Plush and Soft-fill Toys / Teething Toys
Babies learn about the world through their senses of touch, sight, and smell. Thus, toys play an integral role at an early age in helping them grow physically, mentally and socially. Since toy safety is a crucial issue for parents, choosing toys should be done based on sound information and judgment. Before choosing toys, it is essential to consider all appropriate safety and regulatory issues.
Soft-fill and Plush Toys
These toys are a favorite. Cuddly animals or dolls with different textures help babies to discover and develop their sense of touch. However, before purchasing, many safety factors must be weighed.
A general safety checklist should include:
– Look for non-toxic toys and phthalate and BPA free
– Make sure the label indicates the material is washable.
– Avoid toys with batteries unless the compartment is not accessible to a
child, i.e., screwed shut.
– Look for toys that are flame resistant
• Choke Hazard
– Avoid buttons, batteries, yarn, ribbons, eyes, beads, cords, string and
plastic parts that could easily be chewed or snapped off.
– All seams and appendages should be tightly sown and resist spreading
• Sharp Edges
– Avoid sharp edges such as plastic horns and claws.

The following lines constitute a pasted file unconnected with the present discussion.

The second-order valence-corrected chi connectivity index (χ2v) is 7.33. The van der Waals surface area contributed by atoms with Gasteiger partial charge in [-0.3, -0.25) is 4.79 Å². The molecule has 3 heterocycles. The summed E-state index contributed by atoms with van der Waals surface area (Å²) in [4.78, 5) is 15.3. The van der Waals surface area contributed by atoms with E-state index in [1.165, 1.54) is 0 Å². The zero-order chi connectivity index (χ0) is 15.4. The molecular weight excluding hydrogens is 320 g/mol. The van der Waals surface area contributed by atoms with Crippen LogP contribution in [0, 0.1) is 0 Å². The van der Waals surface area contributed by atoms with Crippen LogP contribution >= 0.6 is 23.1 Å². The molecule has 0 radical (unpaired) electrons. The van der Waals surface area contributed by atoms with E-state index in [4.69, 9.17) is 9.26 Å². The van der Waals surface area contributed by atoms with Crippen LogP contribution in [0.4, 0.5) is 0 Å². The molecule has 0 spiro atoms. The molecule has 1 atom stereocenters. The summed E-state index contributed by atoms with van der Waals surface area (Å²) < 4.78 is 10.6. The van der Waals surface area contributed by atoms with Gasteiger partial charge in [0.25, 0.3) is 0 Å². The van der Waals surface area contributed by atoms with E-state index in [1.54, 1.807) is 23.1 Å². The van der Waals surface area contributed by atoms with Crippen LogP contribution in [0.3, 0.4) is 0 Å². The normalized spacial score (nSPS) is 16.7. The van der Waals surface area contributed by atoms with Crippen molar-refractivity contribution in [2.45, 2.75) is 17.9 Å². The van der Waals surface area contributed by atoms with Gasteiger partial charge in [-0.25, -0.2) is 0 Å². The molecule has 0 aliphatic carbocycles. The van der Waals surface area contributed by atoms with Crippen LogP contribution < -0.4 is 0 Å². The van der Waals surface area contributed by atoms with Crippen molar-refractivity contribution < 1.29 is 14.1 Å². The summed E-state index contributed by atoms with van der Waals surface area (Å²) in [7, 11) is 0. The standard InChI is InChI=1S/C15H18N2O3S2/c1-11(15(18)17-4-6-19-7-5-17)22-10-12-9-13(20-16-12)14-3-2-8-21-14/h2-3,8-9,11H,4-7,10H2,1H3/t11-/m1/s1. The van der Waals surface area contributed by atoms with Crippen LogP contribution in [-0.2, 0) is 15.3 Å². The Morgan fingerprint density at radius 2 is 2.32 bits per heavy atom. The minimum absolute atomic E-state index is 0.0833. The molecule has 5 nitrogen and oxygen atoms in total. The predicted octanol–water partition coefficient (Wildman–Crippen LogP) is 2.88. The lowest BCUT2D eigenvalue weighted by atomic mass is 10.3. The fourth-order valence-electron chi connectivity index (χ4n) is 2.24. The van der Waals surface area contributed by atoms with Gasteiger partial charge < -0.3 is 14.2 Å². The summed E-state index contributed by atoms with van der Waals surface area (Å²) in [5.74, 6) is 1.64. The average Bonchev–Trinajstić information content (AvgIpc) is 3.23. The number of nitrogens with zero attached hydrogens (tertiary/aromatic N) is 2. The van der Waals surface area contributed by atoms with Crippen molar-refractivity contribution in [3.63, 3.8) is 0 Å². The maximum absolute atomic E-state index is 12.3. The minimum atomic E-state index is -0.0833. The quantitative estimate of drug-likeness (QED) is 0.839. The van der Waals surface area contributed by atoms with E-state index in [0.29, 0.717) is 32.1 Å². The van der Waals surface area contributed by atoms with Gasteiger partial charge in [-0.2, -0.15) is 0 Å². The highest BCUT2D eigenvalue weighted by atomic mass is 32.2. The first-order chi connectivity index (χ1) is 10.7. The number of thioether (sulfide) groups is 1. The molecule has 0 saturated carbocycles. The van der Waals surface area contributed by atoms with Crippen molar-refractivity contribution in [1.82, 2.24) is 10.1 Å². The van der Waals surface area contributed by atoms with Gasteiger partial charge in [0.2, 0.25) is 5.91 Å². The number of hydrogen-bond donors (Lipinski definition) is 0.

– Avoid oversize soft-filled, and plush toys for small babies due to the
danger of suffocation.
Babies that drool and chew on anything they can find indicates the start of teething. Teething is an exciting developmental time but has some discomfort, both for mom and baby. Teething toys are available to help your baby chew on something safe, and useful. Teething toys can provide a measure of relief. They come in a wide variety of shapes and materials, but due to the fact they used in the baby’s mouth, safety should be a primary concern. The journal Environmental Science & Technology research published a study that found that among 59 teethers tested in the USA, 26 were found to include unsafe amounts of hazardous substances.
A parent’s safety checklist should include the following items at a minimum:
– Look for only phthalate, antimicrobial agents such as triclosan and
triclocarban, and BPA free
– Look for non-toxic labeling, but also research the manufacturer
– Liquid filled teethers generally have salt water or glycerin and water,
so are considered safe, in the event of breakage or leaking, but it is
essential to check.
– Avoid teething toys that appear painted.
• Size and Shape
– Do not choose a teething toy that is too small nor too large
HQTS toy experts hope all parents and babies can enjoy the safe use of toys throughout childhood. As a top provider of toy testing services in China, we work hard to prevent unsafe toys from entering the market and damaging a child’s prospects for healthy growth.
Watch for future papers on HQTS safe toy initiatives.